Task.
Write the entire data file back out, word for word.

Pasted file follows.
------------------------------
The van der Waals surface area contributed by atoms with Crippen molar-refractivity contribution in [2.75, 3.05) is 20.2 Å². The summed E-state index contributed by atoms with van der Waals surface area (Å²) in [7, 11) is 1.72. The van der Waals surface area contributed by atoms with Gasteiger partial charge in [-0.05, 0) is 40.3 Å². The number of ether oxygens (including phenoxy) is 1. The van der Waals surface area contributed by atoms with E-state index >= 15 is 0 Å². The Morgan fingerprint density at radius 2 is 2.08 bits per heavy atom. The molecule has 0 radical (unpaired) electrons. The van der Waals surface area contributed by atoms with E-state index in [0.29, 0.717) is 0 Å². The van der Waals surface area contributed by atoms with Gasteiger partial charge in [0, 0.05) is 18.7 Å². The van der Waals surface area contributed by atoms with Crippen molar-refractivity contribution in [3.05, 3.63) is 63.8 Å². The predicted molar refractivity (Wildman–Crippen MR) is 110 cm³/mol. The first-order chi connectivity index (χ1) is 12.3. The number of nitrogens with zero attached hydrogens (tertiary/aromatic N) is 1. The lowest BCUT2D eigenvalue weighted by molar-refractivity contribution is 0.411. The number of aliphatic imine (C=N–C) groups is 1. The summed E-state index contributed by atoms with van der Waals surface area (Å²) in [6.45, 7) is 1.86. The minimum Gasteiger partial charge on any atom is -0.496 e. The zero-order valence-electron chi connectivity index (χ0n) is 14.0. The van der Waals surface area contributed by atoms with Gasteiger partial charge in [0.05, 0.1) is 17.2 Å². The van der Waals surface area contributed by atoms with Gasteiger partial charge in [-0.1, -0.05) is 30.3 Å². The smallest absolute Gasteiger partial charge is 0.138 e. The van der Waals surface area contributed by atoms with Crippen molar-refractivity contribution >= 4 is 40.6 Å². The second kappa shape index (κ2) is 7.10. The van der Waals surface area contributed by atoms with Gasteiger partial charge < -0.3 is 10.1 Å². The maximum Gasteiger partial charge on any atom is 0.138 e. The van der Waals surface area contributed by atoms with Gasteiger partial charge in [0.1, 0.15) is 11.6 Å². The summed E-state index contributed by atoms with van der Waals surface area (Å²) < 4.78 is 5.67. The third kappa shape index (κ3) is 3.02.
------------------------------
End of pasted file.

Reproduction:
The van der Waals surface area contributed by atoms with Crippen molar-refractivity contribution in [2.75, 3.05) is 20.2 Å². The summed E-state index contributed by atoms with van der Waals surface area (Å²) in [7, 11) is 1.72. The van der Waals surface area contributed by atoms with Gasteiger partial charge in [-0.05, 0) is 40.3 Å². The number of ether oxygens (including phenoxy) is 1. The van der Waals surface area contributed by atoms with E-state index >= 15 is 0 Å². The Morgan fingerprint density at radius 2 is 2.08 bits per heavy atom. The molecule has 0 radical (unpaired) electrons. The van der Waals surface area contributed by atoms with E-state index in [0.29, 0.717) is 0 Å². The van der Waals surface area contributed by atoms with Gasteiger partial charge in [0, 0.05) is 18.7 Å². The van der Waals surface area contributed by atoms with Crippen molar-refractivity contribution in [3.05, 3.63) is 63.8 Å². The predicted molar refractivity (Wildman–Crippen MR) is 110 cm³/mol. The first-order chi connectivity index (χ1) is 12.3. The number of nitrogens with zero attached hydrogens (tertiary/aromatic N) is 1. The lowest BCUT2D eigenvalue weighted by molar-refractivity contribution is 0.411. The number of aliphatic imine (C=N–C) groups is 1. The summed E-state index contributed by atoms with van der Waals surface area (Å²) in [6.45, 7) is 1.86. The minimum Gasteiger partial charge on any atom is -0.496 e. The zero-order valence-electron chi connectivity index (χ0n) is 14.0. The van der Waals surface area contributed by atoms with Gasteiger partial charge in [0.05, 0.1) is 17.2 Å². The van der Waals surface area contributed by atoms with Gasteiger partial charge in [-0.1, -0.05) is 30.3 Å². The smallest absolute Gasteiger partial charge is 0.138 e. The van der Waals surface area contributed by atoms with Crippen molar-refractivity contribution >= 4 is 40.6 Å². The second kappa shape index (κ2) is 7.10. The van der Waals surface area contributed by atoms with Gasteiger partial charge < -0.3 is 10.1 Å². The maximum Gasteiger partial charge on any atom is 0.138 e. The van der Waals surface area contributed by atoms with Gasteiger partial charge in [0.1, 0.15) is 11.6 Å². The summed E-state index contributed by atoms with van der Waals surface area (Å²) < 4.78 is 5.67. The third kappa shape index (κ3) is 3.02.